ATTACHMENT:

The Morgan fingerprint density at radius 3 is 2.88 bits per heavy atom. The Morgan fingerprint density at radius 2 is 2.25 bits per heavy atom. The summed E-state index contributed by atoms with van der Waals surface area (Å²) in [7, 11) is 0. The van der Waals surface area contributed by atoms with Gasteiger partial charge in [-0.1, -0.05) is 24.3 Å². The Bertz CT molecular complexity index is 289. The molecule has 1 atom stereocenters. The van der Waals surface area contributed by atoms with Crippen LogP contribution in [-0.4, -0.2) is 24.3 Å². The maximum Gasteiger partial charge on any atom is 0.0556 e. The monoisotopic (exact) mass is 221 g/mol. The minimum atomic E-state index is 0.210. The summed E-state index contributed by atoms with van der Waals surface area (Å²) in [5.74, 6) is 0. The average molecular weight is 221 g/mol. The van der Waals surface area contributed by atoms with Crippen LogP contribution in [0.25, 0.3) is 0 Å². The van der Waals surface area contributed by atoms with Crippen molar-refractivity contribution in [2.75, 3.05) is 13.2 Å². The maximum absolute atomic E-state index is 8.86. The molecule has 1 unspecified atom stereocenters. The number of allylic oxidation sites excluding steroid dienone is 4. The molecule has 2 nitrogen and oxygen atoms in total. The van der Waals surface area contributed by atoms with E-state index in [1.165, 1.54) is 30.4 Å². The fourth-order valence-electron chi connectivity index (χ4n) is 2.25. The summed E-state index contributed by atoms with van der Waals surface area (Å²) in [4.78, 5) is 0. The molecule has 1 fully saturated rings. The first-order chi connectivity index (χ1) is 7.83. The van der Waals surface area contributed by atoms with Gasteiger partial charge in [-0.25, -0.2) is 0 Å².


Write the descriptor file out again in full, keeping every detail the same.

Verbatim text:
The Morgan fingerprint density at radius 3 is 2.88 bits per heavy atom. The Morgan fingerprint density at radius 2 is 2.25 bits per heavy atom. The summed E-state index contributed by atoms with van der Waals surface area (Å²) in [7, 11) is 0. The van der Waals surface area contributed by atoms with Gasteiger partial charge in [-0.1, -0.05) is 24.3 Å². The Bertz CT molecular complexity index is 289. The molecule has 1 atom stereocenters. The van der Waals surface area contributed by atoms with Crippen LogP contribution in [-0.4, -0.2) is 24.3 Å². The maximum Gasteiger partial charge on any atom is 0.0556 e. The monoisotopic (exact) mass is 221 g/mol. The minimum atomic E-state index is 0.210. The summed E-state index contributed by atoms with van der Waals surface area (Å²) in [5.74, 6) is 0. The average molecular weight is 221 g/mol. The van der Waals surface area contributed by atoms with Crippen LogP contribution in [0.25, 0.3) is 0 Å². The van der Waals surface area contributed by atoms with Crippen molar-refractivity contribution in [2.75, 3.05) is 13.2 Å². The maximum absolute atomic E-state index is 8.86. The molecule has 1 unspecified atom stereocenters. The number of allylic oxidation sites excluding steroid dienone is 4. The molecule has 2 nitrogen and oxygen atoms in total. The van der Waals surface area contributed by atoms with E-state index in [1.165, 1.54) is 30.4 Å². The fourth-order valence-electron chi connectivity index (χ4n) is 2.25. The summed E-state index contributed by atoms with van der Waals surface area (Å²) in [4.78, 5) is 0. The molecule has 1 fully saturated rings. The first-order chi connectivity index (χ1) is 7.83. The van der Waals surface area contributed by atoms with Gasteiger partial charge in [-0.25, -0.2) is 0 Å².